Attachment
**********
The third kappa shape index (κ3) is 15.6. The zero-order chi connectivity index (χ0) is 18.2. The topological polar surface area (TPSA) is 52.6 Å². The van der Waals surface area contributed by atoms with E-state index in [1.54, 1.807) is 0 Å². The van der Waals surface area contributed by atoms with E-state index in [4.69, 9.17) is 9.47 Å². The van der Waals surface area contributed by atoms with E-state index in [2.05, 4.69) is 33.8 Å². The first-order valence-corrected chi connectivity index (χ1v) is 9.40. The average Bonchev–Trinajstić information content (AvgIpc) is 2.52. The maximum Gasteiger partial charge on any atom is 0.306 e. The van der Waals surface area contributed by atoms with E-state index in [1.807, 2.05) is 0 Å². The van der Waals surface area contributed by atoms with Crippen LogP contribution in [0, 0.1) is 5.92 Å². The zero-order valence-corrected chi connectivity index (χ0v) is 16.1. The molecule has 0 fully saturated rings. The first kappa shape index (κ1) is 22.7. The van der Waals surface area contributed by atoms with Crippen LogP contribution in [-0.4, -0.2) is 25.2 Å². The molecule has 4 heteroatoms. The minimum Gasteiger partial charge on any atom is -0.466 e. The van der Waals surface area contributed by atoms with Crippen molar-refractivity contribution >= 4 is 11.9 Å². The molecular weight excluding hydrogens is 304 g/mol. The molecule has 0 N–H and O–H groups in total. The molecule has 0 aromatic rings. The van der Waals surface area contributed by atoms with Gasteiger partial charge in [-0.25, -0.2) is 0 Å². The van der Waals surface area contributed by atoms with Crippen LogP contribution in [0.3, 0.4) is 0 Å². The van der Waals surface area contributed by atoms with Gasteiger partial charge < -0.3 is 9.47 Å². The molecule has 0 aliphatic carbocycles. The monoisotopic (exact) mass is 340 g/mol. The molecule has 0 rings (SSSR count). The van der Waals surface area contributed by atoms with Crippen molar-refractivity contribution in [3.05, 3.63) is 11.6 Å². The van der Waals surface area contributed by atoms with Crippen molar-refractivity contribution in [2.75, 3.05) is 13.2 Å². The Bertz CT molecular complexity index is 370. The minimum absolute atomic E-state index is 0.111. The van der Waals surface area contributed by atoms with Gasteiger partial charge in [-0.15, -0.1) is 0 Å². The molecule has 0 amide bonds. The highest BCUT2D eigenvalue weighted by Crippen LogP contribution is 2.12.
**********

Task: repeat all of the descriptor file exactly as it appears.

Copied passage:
The third kappa shape index (κ3) is 15.6. The zero-order chi connectivity index (χ0) is 18.2. The topological polar surface area (TPSA) is 52.6 Å². The van der Waals surface area contributed by atoms with E-state index in [1.54, 1.807) is 0 Å². The van der Waals surface area contributed by atoms with E-state index in [4.69, 9.17) is 9.47 Å². The van der Waals surface area contributed by atoms with E-state index in [2.05, 4.69) is 33.8 Å². The first-order valence-corrected chi connectivity index (χ1v) is 9.40. The average Bonchev–Trinajstić information content (AvgIpc) is 2.52. The maximum Gasteiger partial charge on any atom is 0.306 e. The van der Waals surface area contributed by atoms with E-state index in [1.807, 2.05) is 0 Å². The van der Waals surface area contributed by atoms with Crippen LogP contribution in [0, 0.1) is 5.92 Å². The zero-order valence-corrected chi connectivity index (χ0v) is 16.1. The molecule has 0 fully saturated rings. The first kappa shape index (κ1) is 22.7. The van der Waals surface area contributed by atoms with Crippen LogP contribution in [-0.4, -0.2) is 25.2 Å². The molecule has 4 heteroatoms. The minimum Gasteiger partial charge on any atom is -0.466 e. The van der Waals surface area contributed by atoms with Crippen molar-refractivity contribution >= 4 is 11.9 Å². The molecular weight excluding hydrogens is 304 g/mol. The molecule has 0 N–H and O–H groups in total. The molecule has 0 aromatic rings. The van der Waals surface area contributed by atoms with Gasteiger partial charge in [-0.25, -0.2) is 0 Å². The van der Waals surface area contributed by atoms with Crippen LogP contribution in [0.3, 0.4) is 0 Å². The van der Waals surface area contributed by atoms with Gasteiger partial charge < -0.3 is 9.47 Å². The molecule has 0 aliphatic carbocycles. The monoisotopic (exact) mass is 340 g/mol. The molecule has 0 rings (SSSR count). The van der Waals surface area contributed by atoms with Crippen molar-refractivity contribution in [3.05, 3.63) is 11.6 Å². The van der Waals surface area contributed by atoms with Crippen molar-refractivity contribution in [2.75, 3.05) is 13.2 Å². The Bertz CT molecular complexity index is 370. The minimum absolute atomic E-state index is 0.111. The van der Waals surface area contributed by atoms with Gasteiger partial charge in [-0.15, -0.1) is 0 Å². The molecule has 0 amide bonds. The highest BCUT2D eigenvalue weighted by Crippen LogP contribution is 2.12.